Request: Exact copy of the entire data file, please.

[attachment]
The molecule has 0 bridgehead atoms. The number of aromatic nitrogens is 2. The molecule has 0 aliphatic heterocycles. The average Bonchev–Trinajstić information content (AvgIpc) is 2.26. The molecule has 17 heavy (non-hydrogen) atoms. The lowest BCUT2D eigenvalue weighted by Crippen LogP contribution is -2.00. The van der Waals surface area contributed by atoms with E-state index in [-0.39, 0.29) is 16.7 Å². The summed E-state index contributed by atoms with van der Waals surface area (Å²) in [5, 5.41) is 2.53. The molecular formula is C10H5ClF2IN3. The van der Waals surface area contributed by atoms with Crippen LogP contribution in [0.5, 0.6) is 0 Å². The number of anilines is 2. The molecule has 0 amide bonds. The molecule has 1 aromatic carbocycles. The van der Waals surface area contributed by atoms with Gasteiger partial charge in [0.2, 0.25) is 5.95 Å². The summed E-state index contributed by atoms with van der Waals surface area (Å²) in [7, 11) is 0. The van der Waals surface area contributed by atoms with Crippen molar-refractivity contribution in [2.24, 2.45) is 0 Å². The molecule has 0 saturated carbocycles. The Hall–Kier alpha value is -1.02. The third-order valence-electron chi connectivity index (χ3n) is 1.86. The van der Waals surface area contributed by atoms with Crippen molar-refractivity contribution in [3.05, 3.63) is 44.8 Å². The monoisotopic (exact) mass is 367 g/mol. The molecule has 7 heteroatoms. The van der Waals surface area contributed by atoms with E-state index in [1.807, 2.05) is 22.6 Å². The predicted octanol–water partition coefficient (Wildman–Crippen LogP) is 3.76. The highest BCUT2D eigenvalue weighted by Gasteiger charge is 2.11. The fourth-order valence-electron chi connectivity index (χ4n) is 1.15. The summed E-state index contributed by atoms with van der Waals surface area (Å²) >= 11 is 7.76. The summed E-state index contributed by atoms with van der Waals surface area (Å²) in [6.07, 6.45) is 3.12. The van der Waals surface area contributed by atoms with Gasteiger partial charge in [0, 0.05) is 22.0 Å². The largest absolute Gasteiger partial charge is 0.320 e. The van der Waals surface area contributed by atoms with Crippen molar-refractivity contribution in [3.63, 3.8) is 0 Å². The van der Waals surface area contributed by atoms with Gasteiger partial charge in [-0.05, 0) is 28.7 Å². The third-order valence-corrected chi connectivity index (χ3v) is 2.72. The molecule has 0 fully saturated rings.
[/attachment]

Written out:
The molecule has 0 bridgehead atoms. The number of aromatic nitrogens is 2. The molecule has 0 aliphatic heterocycles. The average Bonchev–Trinajstić information content (AvgIpc) is 2.26. The molecule has 17 heavy (non-hydrogen) atoms. The lowest BCUT2D eigenvalue weighted by Crippen LogP contribution is -2.00. The van der Waals surface area contributed by atoms with E-state index in [-0.39, 0.29) is 16.7 Å². The summed E-state index contributed by atoms with van der Waals surface area (Å²) in [5, 5.41) is 2.53. The molecular formula is C10H5ClF2IN3. The van der Waals surface area contributed by atoms with Crippen LogP contribution in [0.5, 0.6) is 0 Å². The number of anilines is 2. The molecule has 0 amide bonds. The molecule has 1 aromatic carbocycles. The van der Waals surface area contributed by atoms with Gasteiger partial charge in [0.2, 0.25) is 5.95 Å². The summed E-state index contributed by atoms with van der Waals surface area (Å²) in [7, 11) is 0. The van der Waals surface area contributed by atoms with Crippen molar-refractivity contribution in [2.24, 2.45) is 0 Å². The molecule has 0 saturated carbocycles. The Hall–Kier alpha value is -1.02. The third-order valence-electron chi connectivity index (χ3n) is 1.86. The van der Waals surface area contributed by atoms with Crippen molar-refractivity contribution in [3.05, 3.63) is 44.8 Å². The monoisotopic (exact) mass is 367 g/mol. The molecule has 7 heteroatoms. The van der Waals surface area contributed by atoms with E-state index in [1.807, 2.05) is 22.6 Å². The predicted octanol–water partition coefficient (Wildman–Crippen LogP) is 3.76. The highest BCUT2D eigenvalue weighted by Gasteiger charge is 2.11. The fourth-order valence-electron chi connectivity index (χ4n) is 1.15. The summed E-state index contributed by atoms with van der Waals surface area (Å²) >= 11 is 7.76. The summed E-state index contributed by atoms with van der Waals surface area (Å²) in [6.07, 6.45) is 3.12. The van der Waals surface area contributed by atoms with Gasteiger partial charge in [0, 0.05) is 22.0 Å². The largest absolute Gasteiger partial charge is 0.320 e. The van der Waals surface area contributed by atoms with Crippen molar-refractivity contribution in [3.63, 3.8) is 0 Å². The van der Waals surface area contributed by atoms with Gasteiger partial charge in [-0.05, 0) is 28.7 Å². The third-order valence-corrected chi connectivity index (χ3v) is 2.72. The molecule has 0 fully saturated rings.